The Cattlemen’s Ball of Nebraska is one of the largest, if not the largest, charitable fund-raising events in the state.
It is not associated with the Nebraska Cattlemen’s Association. It is associated with the Fred & Pamela Buffett Cancer Center.
As Crystal Kluge, promotions chairwoman for the Cattlemen’s Ball of Nebraska Volunteers, explains: The three main goals of the Cattlemen’s Ball is (first and foremost) to fundraise for cancer research, while also encouraging a healthy diet which includes beef and promoting the Nebraska beef industry and showcasing its diversity.
“Cancer touches so many people,” Kluge said. “Everyone knows someone affected by cancer.”
Over the last 20 years, the ball has raised about $15 million, she said. The majority of that money – 90% – goes directly to cancer research. Nothing goes to administration fees, she said. It is specifically earmarked for research. The other 10% goes to local area health initiatives.
Kluge said the goal this year is to gather $2.5 million. So far, about $2 million has been collected, she said.
Each year the ball is hosted by a different city. This allows the event to benefit as many Nebraskans as possible. The 2021 ball is being held at the Scott & Pat Mueller farm, north of Columbus. They were set to host last year when the event was canceled due to COVID-19.
The Cattlemen’s Ball attracts thousands of people each year. In fact, tickets sell out annually, Kluge said. There have been about 4,500 tickets sold already. It does this by providing entertainment, dining, shopping, art and demonstrations.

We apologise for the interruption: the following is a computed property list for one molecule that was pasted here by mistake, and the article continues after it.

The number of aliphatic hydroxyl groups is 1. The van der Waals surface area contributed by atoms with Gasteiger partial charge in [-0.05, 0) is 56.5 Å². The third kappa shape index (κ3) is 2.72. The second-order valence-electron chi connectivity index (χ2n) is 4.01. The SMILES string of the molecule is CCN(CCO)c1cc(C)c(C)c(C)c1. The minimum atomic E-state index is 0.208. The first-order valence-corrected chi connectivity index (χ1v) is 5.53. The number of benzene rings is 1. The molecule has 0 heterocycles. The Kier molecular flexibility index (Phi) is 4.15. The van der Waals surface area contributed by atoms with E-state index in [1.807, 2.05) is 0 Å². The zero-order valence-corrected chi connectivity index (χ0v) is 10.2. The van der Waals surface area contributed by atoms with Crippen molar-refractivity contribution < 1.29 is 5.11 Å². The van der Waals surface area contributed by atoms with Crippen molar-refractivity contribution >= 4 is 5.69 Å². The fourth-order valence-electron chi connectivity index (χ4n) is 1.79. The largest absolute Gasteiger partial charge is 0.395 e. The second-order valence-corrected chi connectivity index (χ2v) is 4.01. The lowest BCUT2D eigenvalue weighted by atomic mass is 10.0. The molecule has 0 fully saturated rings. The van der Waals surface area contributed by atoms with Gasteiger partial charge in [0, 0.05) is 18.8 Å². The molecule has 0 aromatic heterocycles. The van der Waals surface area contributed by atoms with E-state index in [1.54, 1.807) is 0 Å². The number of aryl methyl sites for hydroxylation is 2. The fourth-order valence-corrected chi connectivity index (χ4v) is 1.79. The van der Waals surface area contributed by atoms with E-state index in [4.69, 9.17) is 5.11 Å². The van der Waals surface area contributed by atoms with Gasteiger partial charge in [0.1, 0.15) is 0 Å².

The kick-off event on Friday, June 4, is a golf tournament held at the Elks Country Club Golf Course beginning at 8 a.m. Capping that day’s activities is a concert by country music star Tracy Byrd.
Saturday, there is a wine tasting, a style show and two more concerts. Country artist Easton Corbin hits the stage at 8:30 p.m., followed by the local Side Step Band at 10:15 p.m.
Those attending Saturday events will have a chance to win raffle prizes at 6 p.m. There are also two silent auctions and four live auctions over the two-day event. One silent and one live auction will be on Friday between 4-8:15 p.m.; the rest – including a farm & ranch auction – are spread out between 9 a.m. and 8:15 p.m., on Saturday.
Even those not actually at the auction will be able to bid on the silent auction items, Kluge said. There is a link on the Cattlemen’s Ball of Nebraska website for those wishing to do so. According to Kluge there are “tons of silent auction items.”
Of course, the best bet is to actually attend the event.
“Everyone should attend at least one ball,” Kluge said.
Jon Burleson can be reached at email@example.com.